(4 / 5)
Trans/Transexual. A topic that some know much about and others very little. I think it can simply be described as a person who is born one gender but feels like the other. Someone who goes through medical transformation to help become who they truly are.
Kit Redstone, writer and performer of the piece Testosterone uses autobiographical content of his own transformation into a man and what this really means. What is a man? Is the female he once was still there? And all the questions in between and onwards.
The play is based upon his first entrance into a male changing room, spending time to flash back to his life before this moment, his concerns and intrigue of the future and how to blend in as a male.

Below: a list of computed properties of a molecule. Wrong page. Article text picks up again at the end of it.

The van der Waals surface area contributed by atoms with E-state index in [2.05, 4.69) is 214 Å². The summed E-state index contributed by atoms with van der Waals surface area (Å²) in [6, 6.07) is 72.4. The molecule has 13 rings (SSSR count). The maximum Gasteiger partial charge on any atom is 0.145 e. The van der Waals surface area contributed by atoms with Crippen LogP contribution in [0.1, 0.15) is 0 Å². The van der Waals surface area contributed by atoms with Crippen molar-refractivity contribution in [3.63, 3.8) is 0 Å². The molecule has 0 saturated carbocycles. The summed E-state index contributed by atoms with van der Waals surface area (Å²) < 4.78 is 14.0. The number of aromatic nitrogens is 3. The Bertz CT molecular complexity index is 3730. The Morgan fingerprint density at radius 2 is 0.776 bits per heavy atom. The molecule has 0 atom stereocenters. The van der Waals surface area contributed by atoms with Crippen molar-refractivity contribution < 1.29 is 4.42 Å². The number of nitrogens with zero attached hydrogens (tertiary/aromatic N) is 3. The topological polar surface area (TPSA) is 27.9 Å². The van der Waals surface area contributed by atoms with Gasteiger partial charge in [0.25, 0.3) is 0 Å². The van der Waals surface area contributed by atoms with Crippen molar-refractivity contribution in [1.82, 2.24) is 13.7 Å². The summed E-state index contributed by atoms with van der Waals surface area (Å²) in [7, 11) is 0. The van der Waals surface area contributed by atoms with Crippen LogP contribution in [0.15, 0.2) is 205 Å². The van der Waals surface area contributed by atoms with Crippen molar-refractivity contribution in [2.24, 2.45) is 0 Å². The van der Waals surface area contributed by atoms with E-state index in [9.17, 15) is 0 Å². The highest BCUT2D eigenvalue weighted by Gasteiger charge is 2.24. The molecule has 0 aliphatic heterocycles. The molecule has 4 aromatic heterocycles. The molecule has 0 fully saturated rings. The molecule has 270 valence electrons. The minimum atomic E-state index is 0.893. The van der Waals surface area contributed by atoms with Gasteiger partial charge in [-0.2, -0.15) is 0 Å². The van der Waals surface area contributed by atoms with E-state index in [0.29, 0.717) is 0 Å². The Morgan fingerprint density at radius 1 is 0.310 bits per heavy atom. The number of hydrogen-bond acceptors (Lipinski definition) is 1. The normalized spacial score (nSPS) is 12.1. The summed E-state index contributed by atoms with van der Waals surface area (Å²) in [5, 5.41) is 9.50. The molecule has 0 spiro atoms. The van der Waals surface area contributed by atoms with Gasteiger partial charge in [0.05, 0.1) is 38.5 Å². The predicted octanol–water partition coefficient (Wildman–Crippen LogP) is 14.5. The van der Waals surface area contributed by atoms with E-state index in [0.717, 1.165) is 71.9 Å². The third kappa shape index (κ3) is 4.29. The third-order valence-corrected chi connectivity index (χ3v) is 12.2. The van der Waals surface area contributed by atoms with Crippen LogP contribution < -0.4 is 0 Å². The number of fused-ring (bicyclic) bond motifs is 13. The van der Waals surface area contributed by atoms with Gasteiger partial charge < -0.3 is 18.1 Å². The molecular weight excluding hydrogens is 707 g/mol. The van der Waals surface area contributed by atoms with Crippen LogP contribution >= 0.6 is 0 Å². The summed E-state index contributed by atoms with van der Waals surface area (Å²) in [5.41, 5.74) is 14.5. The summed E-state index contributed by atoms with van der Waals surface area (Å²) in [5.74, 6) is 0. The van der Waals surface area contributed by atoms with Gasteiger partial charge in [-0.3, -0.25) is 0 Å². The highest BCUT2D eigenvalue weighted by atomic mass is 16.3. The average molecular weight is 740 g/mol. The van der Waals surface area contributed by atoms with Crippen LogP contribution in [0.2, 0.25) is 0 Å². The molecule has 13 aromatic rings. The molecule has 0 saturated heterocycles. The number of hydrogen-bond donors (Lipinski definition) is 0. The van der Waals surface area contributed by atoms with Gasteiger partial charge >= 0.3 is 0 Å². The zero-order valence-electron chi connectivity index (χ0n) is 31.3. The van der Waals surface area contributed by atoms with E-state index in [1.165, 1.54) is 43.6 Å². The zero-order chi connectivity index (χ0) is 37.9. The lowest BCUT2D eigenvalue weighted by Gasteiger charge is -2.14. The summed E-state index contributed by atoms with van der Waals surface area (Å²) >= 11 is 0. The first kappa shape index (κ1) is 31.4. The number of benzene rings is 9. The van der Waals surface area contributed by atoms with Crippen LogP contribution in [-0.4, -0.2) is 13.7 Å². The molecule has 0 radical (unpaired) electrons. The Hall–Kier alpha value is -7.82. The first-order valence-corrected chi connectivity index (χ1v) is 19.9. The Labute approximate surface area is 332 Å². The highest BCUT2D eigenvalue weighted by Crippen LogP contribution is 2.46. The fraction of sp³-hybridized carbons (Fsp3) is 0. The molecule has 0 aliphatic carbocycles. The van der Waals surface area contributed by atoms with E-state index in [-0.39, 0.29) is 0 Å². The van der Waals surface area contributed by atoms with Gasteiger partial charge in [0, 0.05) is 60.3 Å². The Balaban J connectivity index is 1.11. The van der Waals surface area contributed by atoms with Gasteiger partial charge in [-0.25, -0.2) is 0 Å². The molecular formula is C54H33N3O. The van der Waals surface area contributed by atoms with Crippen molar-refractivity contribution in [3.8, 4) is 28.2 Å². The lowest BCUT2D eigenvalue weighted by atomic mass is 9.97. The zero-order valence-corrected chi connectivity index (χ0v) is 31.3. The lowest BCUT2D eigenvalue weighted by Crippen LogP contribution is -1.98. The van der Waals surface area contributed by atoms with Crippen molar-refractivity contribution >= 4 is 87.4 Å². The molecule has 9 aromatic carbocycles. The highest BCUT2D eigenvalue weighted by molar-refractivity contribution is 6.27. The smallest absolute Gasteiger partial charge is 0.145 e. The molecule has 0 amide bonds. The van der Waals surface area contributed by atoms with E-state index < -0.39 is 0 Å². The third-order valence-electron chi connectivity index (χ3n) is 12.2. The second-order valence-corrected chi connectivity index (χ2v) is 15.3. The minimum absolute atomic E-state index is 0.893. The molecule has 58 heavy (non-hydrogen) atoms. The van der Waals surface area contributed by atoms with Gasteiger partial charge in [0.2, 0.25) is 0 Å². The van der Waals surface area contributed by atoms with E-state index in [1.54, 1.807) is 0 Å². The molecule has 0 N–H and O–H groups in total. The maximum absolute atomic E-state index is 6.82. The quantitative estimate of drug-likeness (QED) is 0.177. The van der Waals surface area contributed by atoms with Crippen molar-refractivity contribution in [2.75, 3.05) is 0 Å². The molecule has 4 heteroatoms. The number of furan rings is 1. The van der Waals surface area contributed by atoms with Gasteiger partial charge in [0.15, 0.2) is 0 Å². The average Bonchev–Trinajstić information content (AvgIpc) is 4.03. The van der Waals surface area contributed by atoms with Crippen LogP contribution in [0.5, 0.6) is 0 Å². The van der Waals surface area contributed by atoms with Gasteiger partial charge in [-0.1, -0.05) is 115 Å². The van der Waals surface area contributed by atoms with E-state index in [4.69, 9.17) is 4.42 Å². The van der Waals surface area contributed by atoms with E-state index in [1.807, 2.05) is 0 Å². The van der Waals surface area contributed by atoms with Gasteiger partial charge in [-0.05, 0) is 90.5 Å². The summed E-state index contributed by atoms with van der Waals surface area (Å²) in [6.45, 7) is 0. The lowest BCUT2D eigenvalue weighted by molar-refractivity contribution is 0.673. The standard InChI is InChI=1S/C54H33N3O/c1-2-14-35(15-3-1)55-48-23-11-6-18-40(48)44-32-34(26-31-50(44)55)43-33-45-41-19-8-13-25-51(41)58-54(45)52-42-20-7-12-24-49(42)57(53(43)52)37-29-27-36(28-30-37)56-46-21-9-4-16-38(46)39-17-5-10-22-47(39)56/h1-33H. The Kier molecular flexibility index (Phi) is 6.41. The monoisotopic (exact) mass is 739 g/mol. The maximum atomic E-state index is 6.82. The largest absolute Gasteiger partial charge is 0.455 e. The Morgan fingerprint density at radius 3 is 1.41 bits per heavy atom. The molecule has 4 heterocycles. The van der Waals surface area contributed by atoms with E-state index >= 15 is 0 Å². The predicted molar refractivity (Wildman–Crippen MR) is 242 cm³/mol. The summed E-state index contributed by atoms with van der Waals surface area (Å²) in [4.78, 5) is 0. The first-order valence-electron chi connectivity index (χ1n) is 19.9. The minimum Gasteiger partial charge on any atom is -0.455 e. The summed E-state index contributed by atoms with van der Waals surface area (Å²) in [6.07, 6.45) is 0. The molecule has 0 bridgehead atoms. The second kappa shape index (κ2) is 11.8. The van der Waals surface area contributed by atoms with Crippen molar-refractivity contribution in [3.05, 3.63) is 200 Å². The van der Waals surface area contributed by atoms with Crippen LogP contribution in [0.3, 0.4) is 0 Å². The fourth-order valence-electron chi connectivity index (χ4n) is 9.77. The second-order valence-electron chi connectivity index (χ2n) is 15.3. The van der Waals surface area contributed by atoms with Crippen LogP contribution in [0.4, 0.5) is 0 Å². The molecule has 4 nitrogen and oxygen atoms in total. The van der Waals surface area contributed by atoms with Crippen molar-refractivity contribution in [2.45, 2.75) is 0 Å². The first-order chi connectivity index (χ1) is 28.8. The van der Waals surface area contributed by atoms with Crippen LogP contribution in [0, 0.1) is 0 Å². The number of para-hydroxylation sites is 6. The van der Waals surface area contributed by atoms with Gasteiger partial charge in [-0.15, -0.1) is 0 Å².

The performance in mostly as a narration from Kit himself – without prior knowledge of the honesty of the piece, it is wonderful to see something so true and without verging on parody or trying to compliment the LGBT community. Some writers and performers have slight fear at portraying this industry without offending or getting it completely wrong, or even not doing the community justice. The beauty of Testosterone is that it is from Redstone, and him taking the main role gives the sheer honesty of his life without sugar coating it.
And I realise I am making it sound heavy – it is not in the slightest. There are short moments of speech, followed by short hammed up and comical scenes relating to metaphors and nods to popular culture. It’s a little camp and then it’s a little comical by pointing out the fragility of masculinity. These performers are skilled well enough that their movement through different characters, the ability to poke fun at society and yet compliment the true nature of the piece is a triumph.
Testosterone is just a fantastic piece of work – sometimes autobiographical pieces try to be too black and white, but Redstone has taken his life and ensured we laugh at nature, at society and yet still join him for his emotional and interesting ride of life.